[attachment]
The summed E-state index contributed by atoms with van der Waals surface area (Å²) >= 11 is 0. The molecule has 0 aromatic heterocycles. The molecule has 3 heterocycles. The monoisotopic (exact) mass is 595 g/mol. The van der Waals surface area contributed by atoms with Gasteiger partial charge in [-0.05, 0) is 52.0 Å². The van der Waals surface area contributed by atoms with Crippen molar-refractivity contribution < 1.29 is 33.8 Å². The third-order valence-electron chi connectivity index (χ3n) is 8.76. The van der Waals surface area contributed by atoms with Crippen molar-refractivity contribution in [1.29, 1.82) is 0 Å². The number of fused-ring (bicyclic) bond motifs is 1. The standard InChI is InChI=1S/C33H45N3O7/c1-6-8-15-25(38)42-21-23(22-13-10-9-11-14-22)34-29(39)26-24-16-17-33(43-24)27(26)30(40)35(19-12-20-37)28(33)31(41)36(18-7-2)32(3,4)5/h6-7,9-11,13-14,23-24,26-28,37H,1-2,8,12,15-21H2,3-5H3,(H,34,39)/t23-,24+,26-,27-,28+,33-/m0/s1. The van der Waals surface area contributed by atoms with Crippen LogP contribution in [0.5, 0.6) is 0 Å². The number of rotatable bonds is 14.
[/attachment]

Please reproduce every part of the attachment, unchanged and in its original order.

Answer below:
The summed E-state index contributed by atoms with van der Waals surface area (Å²) >= 11 is 0. The molecule has 0 aromatic heterocycles. The molecule has 3 heterocycles. The monoisotopic (exact) mass is 595 g/mol. The van der Waals surface area contributed by atoms with Gasteiger partial charge in [-0.05, 0) is 52.0 Å². The van der Waals surface area contributed by atoms with Crippen molar-refractivity contribution < 1.29 is 33.8 Å². The third-order valence-electron chi connectivity index (χ3n) is 8.76. The van der Waals surface area contributed by atoms with Crippen molar-refractivity contribution in [1.29, 1.82) is 0 Å². The number of fused-ring (bicyclic) bond motifs is 1. The standard InChI is InChI=1S/C33H45N3O7/c1-6-8-15-25(38)42-21-23(22-13-10-9-11-14-22)34-29(39)26-24-16-17-33(43-24)27(26)30(40)35(19-12-20-37)28(33)31(41)36(18-7-2)32(3,4)5/h6-7,9-11,13-14,23-24,26-28,37H,1-2,8,12,15-21H2,3-5H3,(H,34,39)/t23-,24+,26-,27-,28+,33-/m0/s1. The van der Waals surface area contributed by atoms with Crippen LogP contribution in [0.5, 0.6) is 0 Å². The number of rotatable bonds is 14.